During the AVMA Annual Convention in Philadelphia, several individuals were recognized at the General Session, July 24, for their contributions to veterinary medicine and promoting animal well-being.
Dr. Delano L. Proctor Jr., Lexington, Ky., received the AVMA's highest honor—the AVMA Award. The AVMA Award is given in recognition of distinguished contributions to the advancement of veterinary medical organizations.
An equine practitioner for more than 50 years, Dr. Proctor has been a prominent figure within the American Association of Equine Practitioners for nearly the entire history of the organization.
After serving as AAEP president in 1970, Dr. Proctor was active on a number of committees for more than 20 years. He remains a member of the AAEP President's Advisory Committee.
A diplomate of the American College of Veterinary Surgeons, Dr. Proctor served as AVMA president in 1985-1986 and as president of the Central Kentucky and Kentucky VMAs.
2003-2004 AVMA President Jack O. Walther presented the AVMA President's Award to Nevada Senator Harry Reid, Dr. Allen Y. Miyahara, Honolulu; and Dr. Patricia M. Hogan, Clarksburg, N.J.
The award recognizes individuals and groups inside and outside veterinary medicine who have made an impact on animal, human, or public health; veterinary organizations; and the profession.
Reid has brought honor and recognition to the members of the veterinary profession serving in the Uniformed Services through his efforts to pass legislation restoring the rank of brigadier general to the chief of the U. S. Army Veterinary Corps.
Dr. Miyahara was honored for more than 40 years of service to the profession, as well as for his work as 1995-1997 AVMA vice president. In recent years, Dr. Miyahara has participated in meetings of the Federation of Asian Veterinary Associations with the hope of expanding the AVMA's ties to the 18-plus member countries and to encourage them to attend the 2006 AVMA Annual Convention in Honolulu.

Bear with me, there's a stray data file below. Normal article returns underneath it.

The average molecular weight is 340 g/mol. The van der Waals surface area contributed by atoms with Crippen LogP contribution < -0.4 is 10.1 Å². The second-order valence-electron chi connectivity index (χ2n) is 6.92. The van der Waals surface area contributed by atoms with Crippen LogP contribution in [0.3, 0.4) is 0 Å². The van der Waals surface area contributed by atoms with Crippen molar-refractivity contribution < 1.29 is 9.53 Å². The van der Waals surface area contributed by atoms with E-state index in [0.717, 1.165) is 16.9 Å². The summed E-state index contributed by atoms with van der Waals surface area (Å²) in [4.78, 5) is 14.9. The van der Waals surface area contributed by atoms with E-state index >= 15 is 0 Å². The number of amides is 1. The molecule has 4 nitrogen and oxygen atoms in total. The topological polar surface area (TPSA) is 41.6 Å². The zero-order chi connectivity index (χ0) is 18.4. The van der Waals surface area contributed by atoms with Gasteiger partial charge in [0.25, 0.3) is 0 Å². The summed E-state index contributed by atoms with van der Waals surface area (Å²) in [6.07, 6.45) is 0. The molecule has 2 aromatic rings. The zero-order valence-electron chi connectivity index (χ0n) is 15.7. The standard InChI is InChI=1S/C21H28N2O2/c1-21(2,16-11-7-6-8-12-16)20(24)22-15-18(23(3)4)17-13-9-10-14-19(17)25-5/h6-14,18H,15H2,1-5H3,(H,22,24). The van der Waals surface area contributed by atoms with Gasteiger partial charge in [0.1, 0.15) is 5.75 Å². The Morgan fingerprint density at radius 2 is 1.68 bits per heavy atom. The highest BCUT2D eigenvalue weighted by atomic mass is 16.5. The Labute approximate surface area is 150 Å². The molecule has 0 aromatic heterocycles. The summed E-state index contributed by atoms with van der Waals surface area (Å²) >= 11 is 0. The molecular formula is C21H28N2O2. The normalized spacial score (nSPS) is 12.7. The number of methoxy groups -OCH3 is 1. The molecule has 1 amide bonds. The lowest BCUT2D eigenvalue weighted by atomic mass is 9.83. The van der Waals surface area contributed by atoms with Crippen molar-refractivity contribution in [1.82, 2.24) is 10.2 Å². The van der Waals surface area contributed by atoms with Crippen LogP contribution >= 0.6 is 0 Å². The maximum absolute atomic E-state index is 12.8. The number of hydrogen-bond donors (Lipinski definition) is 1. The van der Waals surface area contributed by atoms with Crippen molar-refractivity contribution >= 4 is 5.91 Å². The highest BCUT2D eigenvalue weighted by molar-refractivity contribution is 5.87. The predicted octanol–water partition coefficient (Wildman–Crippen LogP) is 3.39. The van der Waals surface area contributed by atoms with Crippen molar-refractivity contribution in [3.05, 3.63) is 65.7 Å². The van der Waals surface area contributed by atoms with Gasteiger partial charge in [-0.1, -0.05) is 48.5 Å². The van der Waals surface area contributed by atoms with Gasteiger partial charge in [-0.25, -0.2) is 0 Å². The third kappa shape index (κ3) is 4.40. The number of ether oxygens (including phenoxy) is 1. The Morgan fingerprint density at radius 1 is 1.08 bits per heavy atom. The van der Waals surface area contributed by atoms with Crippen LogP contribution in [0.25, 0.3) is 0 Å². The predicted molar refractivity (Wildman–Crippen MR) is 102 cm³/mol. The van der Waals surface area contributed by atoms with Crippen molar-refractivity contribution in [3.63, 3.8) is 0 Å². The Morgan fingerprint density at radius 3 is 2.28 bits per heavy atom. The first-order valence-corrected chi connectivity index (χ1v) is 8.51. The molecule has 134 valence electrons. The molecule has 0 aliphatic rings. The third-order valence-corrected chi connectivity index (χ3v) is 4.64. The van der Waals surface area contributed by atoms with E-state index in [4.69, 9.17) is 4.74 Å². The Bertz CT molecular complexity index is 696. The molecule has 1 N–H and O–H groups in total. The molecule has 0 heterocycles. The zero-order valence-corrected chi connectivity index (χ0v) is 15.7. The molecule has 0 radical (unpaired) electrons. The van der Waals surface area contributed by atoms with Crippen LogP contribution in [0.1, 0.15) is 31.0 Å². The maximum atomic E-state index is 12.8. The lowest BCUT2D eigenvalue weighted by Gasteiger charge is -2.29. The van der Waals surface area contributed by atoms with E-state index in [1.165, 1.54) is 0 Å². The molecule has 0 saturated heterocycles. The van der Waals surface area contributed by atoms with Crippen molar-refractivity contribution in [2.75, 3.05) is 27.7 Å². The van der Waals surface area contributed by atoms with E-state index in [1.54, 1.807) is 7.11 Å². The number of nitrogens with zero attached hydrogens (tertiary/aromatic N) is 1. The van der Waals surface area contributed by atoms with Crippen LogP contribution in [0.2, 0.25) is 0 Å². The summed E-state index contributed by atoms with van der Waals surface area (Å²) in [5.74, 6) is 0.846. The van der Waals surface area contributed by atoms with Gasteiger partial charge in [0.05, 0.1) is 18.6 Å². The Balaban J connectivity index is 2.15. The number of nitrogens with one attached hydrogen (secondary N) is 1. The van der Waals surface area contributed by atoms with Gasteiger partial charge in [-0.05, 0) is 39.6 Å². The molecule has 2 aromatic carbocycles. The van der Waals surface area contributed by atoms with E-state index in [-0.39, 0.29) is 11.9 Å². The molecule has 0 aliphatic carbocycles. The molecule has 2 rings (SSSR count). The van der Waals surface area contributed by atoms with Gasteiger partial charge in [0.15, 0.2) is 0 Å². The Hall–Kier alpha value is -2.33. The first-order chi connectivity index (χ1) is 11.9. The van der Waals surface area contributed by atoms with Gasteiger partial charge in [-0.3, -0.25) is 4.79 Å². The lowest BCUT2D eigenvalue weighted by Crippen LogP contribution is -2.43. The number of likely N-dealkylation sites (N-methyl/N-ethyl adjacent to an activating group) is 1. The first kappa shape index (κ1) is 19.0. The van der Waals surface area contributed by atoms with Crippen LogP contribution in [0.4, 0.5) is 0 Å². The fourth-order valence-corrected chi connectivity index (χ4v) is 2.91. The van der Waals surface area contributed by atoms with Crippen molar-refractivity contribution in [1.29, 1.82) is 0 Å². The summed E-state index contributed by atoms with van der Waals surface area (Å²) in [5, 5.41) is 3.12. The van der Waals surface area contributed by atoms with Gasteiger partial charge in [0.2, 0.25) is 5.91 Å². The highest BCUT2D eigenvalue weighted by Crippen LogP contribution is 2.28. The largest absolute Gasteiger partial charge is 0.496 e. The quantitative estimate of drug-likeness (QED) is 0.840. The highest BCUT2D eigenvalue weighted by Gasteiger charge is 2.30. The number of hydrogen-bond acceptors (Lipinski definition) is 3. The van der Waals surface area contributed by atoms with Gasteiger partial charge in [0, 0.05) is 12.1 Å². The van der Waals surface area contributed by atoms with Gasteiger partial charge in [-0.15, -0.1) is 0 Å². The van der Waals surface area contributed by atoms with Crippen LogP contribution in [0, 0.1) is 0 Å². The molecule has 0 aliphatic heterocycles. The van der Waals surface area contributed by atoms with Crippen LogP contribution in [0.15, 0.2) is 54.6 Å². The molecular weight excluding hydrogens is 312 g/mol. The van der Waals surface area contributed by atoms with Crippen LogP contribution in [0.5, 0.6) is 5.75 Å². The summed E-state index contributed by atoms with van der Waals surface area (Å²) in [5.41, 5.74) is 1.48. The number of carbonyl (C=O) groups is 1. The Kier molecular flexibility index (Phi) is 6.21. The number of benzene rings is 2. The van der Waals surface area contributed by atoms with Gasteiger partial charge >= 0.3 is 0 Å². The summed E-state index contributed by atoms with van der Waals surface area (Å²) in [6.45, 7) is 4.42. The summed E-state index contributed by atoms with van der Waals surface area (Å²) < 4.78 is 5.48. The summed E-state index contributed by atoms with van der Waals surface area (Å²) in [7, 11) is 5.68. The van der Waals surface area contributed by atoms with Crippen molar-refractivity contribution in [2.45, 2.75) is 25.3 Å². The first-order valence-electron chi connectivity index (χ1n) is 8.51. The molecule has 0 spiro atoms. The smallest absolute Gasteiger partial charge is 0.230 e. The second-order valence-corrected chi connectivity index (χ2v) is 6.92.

A member of the American College of Veterinary Surgeons, Dr. Hogan's knowledge and professional skills enabled Thoroughbred Smarty Jones to survive and recover from a career-ending injury, and go on to win the 2004 Kentucky Derby and Preakness Stakes.
Dr. Kathy L. Mitchener, Cordova, Tenn., received the Leo K. Bustad Companion Animal Veterinarian of the Year Award. The award is presented by the AVMA, Hill's Pet Nutrition Inc., and the Delta Society to recognize the outstanding work of veterinarians in increasing understanding of, preserving, and protecting human-animal relationships.
As an oncology resident at the University of Tennessee's College of Veterinary Medicine, Dr. Mitchener founded one of the country's oldest and largest community-based human-animal bond organizations—Human-Animal Bond in Tennessee.
Dr. Mitchener later helped found Humans Embracing Animals For Recovery In Tennessee, and she co-founded the Pet Loss Support Group for the Memphis/Shelby County Veterinary Medical Association.
Dr. Lee M. Myers, Atlanta, received the AVMA Public Service Award in recognition of outstanding contributions to public health and regulatory veterinary medicine.
Dr. Myers is Georgia's state veterinarian and assistant commissioner of the Animal Industry Division for the Georgia Department of Agriculture.
As chair of the Agroterrorism Committee for the Governor's Office of Homeland Security, Dr. Myers completed a State Homeland Security Agricultural Assessment and Strategic Plan, and established the first Agriculture Information Sharing and Analysis Center in the nation.
Carolyn Danese, Atlanta, received the AVMA Humane Award in recognition of humane efforts on behalf of animals and exceptional compassion for animal welfare.
Danese works on animal, environmental, fiscal, and children's legislation, including the Georgia Veterinary Practice Act passed in 2003. She was pivotal in the passage of the Georgia Animal Protection Act of 2000, making violent acts of cruelty a felony, and the Dog and Cat Sterilization Program that funds statewide spays/neuters through veterinarians.
Danese is president and a founding member of the Humane Association of Georgia.
Dr. Holly S. Bender, Ames, Iowa, received the Student AVMA Teaching Excellence Award in Basic Sciences.
Dr. Bender is an associate professor in the Department of Veterinary Pathology at the Iowa State University College of Veterinary Medicine. She and her research team created the Diagnostic Pathfinder, an award-winning clinical pathology teaching software package.
Dr. Bender is a diplomate of the American College of Veterinary Pathologists.
Dr. Sheri J. Ross, St. Paul, Minn., received the Student AVMA Teaching Excellence Award in Clinical Sciences.
As a veterinary associate at the University of Minnesota College of Veterinary Medicine, Dr. Ross has adopted the role of a coach with her students, reminding them that they are on the same team. She boosts students' confidence by letting them work through problems or perfect their skills while she stays on the sidelines, guiding and encouraging them.
Dr. Steele F. Mattingly, Villa Hills, Ky., received the Charles River Prize in recognition of distinguished contributions to the field of laboratory animal medicine and science.